THE UNIVERSITY OF WASHINGTON ALUMNI MAGAZINE
Adoptive Parents Need to Know the Health of their Overseas Child. Now a New UW Center Helps Them Get a Head Start.
by Beth Grubb
Last fall Beth and Brian Knudsen traveled to the South Pacific's Marshall Islands to adopt three boys, but there were many things they didn't know.
They didn't know that the boys were brothers, or that their birth family included six older children. They didn't know the boys' exact ages. They didn't know how the first meeting with the children's birth family would go. And they certainly didn't know the complete status of their health.
The information from the adoption agency that referred the three boys to the Knudsens was sketchy-just the boys' ages (which turned out to be incorrect), some growth measurements and a letter saying they were in "good health."
Before becoming an instant family, the Knudsens wanted to know as much as possible about these children. They turned to Dr. Julie Bledsoe, a pediatrician who runs the Center for Adoption Medicine, a clinic at the UW Medical Center-Roosevelt. She is the first pediatrician in the Northwest-one of only a few dozen across the United States-specializing in international adoption medicine. Using information provided by orphanages and adoption agencies-which might include medical records, birth histories, photos or videotapes-she tries to determine the health status of children for prospective parents.
"Every country is different in terms of the amount of medical information available and the kinds of health problems children may be at risk for," Bledsoe says. Currently, most of Bledsoe's patients are from China, the former Soviet Union and, increasingly, Cambodia.
"I didn't know much about what problems were prevalent in the Marshall Islands," Bledsoe says. "I told the Knudsens about common conditions and gave them some prescriptions and my standard talk on risks."
For the trip to pick up their new sons, the Knudsens packed a barrage of medical supplies: prescription antibiotics in powder form, over-the-counter pain relievers, bandages and thermometers. If needed, they could begin treating minor conditions right away, per instructions from Bledsoe.
When the Knudsens arrived in the tropics, the boys-Brenny, 7; Peter, 4; and Mike, 22 months-did appear to be in relatively good health. Mike had an ear infection, which they treated with an antibiotic, and Peter had a skin rash, to which they applied a cream. Both cleared up quickly.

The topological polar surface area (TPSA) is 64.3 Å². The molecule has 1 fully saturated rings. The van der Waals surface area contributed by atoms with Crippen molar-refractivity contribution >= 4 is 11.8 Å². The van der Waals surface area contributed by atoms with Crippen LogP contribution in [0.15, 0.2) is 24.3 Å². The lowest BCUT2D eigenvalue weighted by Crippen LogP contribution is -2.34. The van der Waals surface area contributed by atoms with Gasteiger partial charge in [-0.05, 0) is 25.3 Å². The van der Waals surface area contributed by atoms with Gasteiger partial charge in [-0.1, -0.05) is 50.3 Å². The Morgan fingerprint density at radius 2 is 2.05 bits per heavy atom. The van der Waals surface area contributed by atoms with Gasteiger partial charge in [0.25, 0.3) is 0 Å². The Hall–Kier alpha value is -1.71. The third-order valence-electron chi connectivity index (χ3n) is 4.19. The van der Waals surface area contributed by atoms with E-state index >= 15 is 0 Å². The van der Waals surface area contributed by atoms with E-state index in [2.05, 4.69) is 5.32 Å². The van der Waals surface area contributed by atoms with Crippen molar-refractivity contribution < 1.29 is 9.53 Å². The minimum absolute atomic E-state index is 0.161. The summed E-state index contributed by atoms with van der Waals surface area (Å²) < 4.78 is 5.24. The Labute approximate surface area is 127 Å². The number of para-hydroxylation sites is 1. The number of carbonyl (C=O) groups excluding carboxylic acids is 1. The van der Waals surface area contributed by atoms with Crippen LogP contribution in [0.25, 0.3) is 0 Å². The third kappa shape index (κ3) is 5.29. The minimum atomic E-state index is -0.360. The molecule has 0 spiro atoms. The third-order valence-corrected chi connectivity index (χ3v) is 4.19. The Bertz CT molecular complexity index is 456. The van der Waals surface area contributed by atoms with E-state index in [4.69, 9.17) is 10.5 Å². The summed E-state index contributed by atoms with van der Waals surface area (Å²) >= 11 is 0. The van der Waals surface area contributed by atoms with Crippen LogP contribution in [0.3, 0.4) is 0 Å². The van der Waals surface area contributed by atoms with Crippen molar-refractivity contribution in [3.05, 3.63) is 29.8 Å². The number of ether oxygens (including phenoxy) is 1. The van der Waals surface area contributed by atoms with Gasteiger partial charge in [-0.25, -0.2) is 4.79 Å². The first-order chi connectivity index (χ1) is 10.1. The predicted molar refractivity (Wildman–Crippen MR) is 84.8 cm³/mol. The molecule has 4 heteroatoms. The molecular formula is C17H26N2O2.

The other medicines they had brought along, for pink eye, parasites, scabies, diaper rash, lice, dehydration, fever and assorted ailments, were not needed, so the Knudsens left them behind with the adoption agency.
On the family's return to Seattle, Bledsoe gave each of the boys a thorough checkup, including blood tests. She discovered that all three has been exposed to a the hepatitis B virus and while the older two are free and clear, the youngest needed some medical treatment.
Brian Knudsen and his wife, Beth, say life with their three adopted sons-from left, Mike, Peter and Brenny-has been made much easier, thanks to the help of Dr. Julie Bledsoe. Photo by Jon Marmor.
While the virus was a concern, the three Knudsen brothers are doing well and adjusting to their new home. "They're small for their ages," Beth Knudsen comments, "but they've already grown a lot." Brenny, who was enrolled in first grade soon after arriving here, grew 2 inches in his first three months in the United States, and Peter grew an inch and a half.
"Julie has just been fantastic," Knudsen adds. "She's familiar with Third World conditions and she knew just what we needed." Bledsoe's gentle bedside manner was a big help, too, since the children were not used to doctors.
"She always has good advice, not only medical, but in general. She understands what it's like," Knudsen says.
Bledsoe and her husband, Dr. Brian Johnston, who is also a pediatrician, adopted an infant Korean boy, Sean, now 2 1/2. They know firsthand what adoptive parents experience, as is often the case with pediatricians specializing in this type of medicine. "We call ourselves 'owner-operators,' " Bledsoe says.
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